Software engineers meet the world

Maptek has collaborated with the University of Adelaide to connect students with industry experience within the classroom.

Maptek has collaborated with the University of Adelaide to connect students with industry experience within the classroom. 

An ongoing relationship between the University of Adelaide and Maptek has spawned a successful collaboration for industry, leading to a new Software Engineering in Industry course.

During 2023, third-year software engineering students heard from industry experts. Topics covered software process, modern architectures, teams and leadership, and reflected the personal experience of the software professionals.

‘We were thrilled when the University determined that a subject run exclusively by industry partners would yield ‘real-world’ lessons for students without having to leave the classroom. From this, Software Engineering in Industry was born,’ said Global Development Strategy Manager, Will Reid.

This connection allows students to see how their studies will translate into the day-to-day experience of a professional career. 

‘We hope students graduate with a sense of what their first days will be like once they enter the workforce. Ultimately, we’re sending them out better prepared to make a difference!’ Reid said.

Real-world projects

Reid and Head of Experimentation and Technology, Simon Ratcliffe also mentored students in client-facing projects for the Software Engineer Project course. Their gamified design and implementation challenge for block model compression quickly attracted high interest, chosen by 130 out of 450 students. The 12 teams were expanded to 16 after the first spots filled in 20 minutes!

Teams were required to develop and upload an .exe file or a Python script to a verification service on a web site. The program had to take uncompressed data on standard input and produce compressed output data with no loss.

Projects were judged on processing  and compression performance. Teams could enter as many times as they wished to enable experimentation with different techniques without losing their place on the leaderboard.

Almost 3000 tests were submitted, which is the equivalent of almost 30 days of continuous testing.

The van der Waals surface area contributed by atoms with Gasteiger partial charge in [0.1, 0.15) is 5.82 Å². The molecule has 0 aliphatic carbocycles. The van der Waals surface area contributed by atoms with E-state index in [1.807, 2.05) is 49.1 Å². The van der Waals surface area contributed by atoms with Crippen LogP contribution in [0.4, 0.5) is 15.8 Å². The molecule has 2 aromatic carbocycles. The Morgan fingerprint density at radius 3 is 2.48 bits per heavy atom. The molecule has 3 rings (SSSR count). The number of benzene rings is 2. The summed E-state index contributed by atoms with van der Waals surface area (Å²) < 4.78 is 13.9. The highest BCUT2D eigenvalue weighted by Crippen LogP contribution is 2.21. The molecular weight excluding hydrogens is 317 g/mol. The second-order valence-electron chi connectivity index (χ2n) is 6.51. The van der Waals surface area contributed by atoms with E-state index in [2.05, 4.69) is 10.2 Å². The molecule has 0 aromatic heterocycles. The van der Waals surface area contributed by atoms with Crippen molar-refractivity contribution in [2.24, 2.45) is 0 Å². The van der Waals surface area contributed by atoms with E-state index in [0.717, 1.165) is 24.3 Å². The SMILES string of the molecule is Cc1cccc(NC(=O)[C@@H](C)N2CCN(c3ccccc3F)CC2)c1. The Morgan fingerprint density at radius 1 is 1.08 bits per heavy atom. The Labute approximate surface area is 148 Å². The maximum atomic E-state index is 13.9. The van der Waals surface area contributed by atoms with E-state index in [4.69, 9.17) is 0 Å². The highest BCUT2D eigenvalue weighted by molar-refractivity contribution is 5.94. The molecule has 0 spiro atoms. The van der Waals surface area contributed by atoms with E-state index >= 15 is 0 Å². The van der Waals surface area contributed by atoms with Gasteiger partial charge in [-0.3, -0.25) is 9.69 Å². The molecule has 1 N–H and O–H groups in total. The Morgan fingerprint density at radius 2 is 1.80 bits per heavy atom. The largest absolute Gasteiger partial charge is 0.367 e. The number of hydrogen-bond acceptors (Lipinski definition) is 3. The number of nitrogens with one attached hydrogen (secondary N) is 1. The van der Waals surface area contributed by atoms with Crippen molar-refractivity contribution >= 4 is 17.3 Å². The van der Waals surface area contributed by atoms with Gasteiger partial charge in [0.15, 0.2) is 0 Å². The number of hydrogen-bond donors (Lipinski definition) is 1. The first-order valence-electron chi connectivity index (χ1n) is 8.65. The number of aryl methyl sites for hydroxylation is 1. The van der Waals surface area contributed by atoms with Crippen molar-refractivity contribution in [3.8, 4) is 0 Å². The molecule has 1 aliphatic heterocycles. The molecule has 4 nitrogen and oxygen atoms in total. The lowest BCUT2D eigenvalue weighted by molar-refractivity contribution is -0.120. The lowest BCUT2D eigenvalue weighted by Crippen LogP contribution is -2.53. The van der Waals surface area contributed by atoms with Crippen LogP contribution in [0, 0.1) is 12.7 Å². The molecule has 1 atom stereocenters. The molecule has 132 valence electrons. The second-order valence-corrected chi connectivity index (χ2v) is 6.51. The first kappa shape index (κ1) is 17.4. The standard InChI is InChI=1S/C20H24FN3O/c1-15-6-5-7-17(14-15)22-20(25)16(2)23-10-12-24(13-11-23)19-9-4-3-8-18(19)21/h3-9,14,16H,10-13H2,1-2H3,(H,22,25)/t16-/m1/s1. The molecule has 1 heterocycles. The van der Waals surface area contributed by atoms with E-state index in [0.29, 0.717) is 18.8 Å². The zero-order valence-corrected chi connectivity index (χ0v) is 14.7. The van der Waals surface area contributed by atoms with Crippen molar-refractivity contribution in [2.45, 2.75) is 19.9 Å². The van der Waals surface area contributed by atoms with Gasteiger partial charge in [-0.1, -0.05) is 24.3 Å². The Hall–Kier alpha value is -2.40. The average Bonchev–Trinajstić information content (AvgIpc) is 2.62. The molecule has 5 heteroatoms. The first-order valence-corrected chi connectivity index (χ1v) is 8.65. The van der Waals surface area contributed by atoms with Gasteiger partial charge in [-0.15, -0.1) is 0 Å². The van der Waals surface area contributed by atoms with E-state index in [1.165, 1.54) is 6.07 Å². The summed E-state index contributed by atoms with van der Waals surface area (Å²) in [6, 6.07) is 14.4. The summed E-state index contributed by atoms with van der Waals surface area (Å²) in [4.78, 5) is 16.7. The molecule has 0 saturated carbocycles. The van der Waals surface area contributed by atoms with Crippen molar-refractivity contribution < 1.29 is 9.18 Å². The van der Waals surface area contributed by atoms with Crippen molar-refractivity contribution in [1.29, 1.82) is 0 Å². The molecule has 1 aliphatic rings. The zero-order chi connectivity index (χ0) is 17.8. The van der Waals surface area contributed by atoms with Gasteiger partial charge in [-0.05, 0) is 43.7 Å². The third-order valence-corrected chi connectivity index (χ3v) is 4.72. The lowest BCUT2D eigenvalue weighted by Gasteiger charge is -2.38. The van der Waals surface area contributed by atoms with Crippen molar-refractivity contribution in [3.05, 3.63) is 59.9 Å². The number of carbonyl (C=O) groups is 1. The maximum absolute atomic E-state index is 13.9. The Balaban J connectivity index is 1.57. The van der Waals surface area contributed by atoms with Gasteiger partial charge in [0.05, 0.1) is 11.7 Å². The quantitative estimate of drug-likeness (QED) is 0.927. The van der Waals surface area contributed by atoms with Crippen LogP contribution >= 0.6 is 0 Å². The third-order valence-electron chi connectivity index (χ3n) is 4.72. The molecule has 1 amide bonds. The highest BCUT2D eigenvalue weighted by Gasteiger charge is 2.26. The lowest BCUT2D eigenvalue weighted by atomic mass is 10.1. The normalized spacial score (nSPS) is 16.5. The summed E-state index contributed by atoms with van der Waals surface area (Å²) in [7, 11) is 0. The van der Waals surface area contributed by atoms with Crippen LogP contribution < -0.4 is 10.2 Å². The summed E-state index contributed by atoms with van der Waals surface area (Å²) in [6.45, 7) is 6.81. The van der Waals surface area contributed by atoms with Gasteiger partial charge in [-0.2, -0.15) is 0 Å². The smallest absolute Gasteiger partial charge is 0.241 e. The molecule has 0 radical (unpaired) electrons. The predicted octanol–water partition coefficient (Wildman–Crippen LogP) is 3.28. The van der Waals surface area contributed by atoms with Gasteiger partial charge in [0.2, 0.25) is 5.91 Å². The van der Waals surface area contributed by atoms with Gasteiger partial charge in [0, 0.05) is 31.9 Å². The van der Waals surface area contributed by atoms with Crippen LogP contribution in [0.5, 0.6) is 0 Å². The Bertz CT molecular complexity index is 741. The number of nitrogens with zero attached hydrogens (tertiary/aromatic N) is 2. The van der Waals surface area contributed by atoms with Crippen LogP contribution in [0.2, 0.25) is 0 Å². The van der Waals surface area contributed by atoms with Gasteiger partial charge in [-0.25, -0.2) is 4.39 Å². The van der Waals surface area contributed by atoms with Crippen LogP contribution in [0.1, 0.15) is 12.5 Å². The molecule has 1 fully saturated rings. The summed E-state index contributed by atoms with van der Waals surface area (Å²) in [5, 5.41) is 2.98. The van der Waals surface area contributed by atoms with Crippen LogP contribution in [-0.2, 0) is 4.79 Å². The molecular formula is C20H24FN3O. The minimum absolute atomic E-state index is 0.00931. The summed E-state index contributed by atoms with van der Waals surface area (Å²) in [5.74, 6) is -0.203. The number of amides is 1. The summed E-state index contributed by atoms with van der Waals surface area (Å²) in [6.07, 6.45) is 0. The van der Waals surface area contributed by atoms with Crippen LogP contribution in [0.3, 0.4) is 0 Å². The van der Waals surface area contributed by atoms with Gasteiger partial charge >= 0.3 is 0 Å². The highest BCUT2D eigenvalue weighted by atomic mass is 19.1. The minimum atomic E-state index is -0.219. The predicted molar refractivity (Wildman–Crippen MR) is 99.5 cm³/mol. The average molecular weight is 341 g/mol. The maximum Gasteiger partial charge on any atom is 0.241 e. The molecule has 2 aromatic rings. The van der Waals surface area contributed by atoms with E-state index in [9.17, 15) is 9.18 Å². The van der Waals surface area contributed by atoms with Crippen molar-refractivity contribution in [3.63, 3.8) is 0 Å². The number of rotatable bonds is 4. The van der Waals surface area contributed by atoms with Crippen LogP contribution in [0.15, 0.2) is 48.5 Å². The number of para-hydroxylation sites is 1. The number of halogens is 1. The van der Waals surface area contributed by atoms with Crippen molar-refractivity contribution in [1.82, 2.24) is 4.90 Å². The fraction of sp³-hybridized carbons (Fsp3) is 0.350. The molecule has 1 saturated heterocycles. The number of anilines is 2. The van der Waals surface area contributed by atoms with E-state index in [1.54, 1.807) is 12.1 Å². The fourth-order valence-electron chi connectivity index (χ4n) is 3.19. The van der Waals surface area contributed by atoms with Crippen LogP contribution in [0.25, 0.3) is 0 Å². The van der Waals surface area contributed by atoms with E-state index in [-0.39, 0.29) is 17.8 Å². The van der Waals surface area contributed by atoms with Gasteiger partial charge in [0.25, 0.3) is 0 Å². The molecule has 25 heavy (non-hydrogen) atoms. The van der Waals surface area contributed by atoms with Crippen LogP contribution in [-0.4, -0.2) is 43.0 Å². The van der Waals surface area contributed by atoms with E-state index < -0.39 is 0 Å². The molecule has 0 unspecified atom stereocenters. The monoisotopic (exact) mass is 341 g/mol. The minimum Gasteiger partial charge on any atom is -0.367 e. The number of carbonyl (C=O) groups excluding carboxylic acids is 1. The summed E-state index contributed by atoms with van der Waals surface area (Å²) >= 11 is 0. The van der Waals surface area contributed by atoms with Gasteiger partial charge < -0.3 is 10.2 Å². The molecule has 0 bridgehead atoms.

Throughout the competition, Maptek and post-doctoral students hosted ‘client meetings’ to encourage teams to promote effective presentation skills.Maptek then invited several teams to pitch their ideas, followed by networking where informal awards were made to teams and individuals.

Five excellent presentations were delivered, with questions flying between rivals once their secrets were shared. Maptek supported the competition infrastructure for a week after results were announced, allowing teams to experiment further.

‘After several days, one team shared statistics showing that combining their best method with that from another could further build on one of the compression records set,’ Ratcliffe said.

The Maptek approach enhances the development of coding skills alongside individual and team work. While the projects are formally assessed and contribute to grades, undergraduates also learn important lessons from working on projects that deliver client-facing results. 

Industry upskilling and talent development are the ultimate benefits of Maptek’s close collaboration with universities.  

  • Industry experts bring their professional experience to teach third year university software engineering students in real-world context
  • Teams of students also participated in a data compression challenge, culminating in a session to pitch their ideas to Maptek and peers
  • Developing coding skills as part of individual and team work on projects that deliver client-facing results will benefit industry